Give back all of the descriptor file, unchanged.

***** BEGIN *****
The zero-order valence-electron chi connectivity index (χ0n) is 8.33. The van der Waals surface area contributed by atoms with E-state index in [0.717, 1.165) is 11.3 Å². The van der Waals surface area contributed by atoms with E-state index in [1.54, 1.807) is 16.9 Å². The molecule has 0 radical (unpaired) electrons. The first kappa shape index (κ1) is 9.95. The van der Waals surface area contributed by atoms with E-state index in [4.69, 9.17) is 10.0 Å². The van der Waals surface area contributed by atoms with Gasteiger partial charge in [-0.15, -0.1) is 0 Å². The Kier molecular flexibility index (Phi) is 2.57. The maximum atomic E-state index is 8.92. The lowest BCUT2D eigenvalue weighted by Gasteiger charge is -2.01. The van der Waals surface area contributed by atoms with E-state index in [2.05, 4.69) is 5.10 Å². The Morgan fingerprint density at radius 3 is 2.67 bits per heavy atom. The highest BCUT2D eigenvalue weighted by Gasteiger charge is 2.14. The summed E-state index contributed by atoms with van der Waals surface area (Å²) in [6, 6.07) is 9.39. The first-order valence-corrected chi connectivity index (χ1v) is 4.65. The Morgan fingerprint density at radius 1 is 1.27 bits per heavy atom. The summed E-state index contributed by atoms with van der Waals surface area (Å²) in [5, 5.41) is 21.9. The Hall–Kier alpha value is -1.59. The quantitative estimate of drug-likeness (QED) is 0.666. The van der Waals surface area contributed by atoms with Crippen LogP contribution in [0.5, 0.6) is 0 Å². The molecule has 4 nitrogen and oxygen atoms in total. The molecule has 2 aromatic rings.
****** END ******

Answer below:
The zero-order valence-electron chi connectivity index (χ0n) is 8.33. The van der Waals surface area contributed by atoms with E-state index in [0.717, 1.165) is 11.3 Å². The van der Waals surface area contributed by atoms with E-state index in [1.54, 1.807) is 16.9 Å². The molecule has 0 radical (unpaired) electrons. The first kappa shape index (κ1) is 9.95. The van der Waals surface area contributed by atoms with E-state index in [4.69, 9.17) is 10.0 Å². The van der Waals surface area contributed by atoms with Gasteiger partial charge in [-0.15, -0.1) is 0 Å². The Kier molecular flexibility index (Phi) is 2.57. The maximum atomic E-state index is 8.92. The lowest BCUT2D eigenvalue weighted by Gasteiger charge is -2.01. The van der Waals surface area contributed by atoms with E-state index in [2.05, 4.69) is 5.10 Å². The Morgan fingerprint density at radius 3 is 2.67 bits per heavy atom. The highest BCUT2D eigenvalue weighted by Gasteiger charge is 2.14. The summed E-state index contributed by atoms with van der Waals surface area (Å²) in [6, 6.07) is 9.39. The first-order valence-corrected chi connectivity index (χ1v) is 4.65. The Morgan fingerprint density at radius 1 is 1.27 bits per heavy atom. The summed E-state index contributed by atoms with van der Waals surface area (Å²) in [5, 5.41) is 21.9. The Hall–Kier alpha value is -1.59. The quantitative estimate of drug-likeness (QED) is 0.666. The van der Waals surface area contributed by atoms with Crippen LogP contribution in [0.5, 0.6) is 0 Å². The molecule has 4 nitrogen and oxygen atoms in total. The molecule has 2 aromatic rings.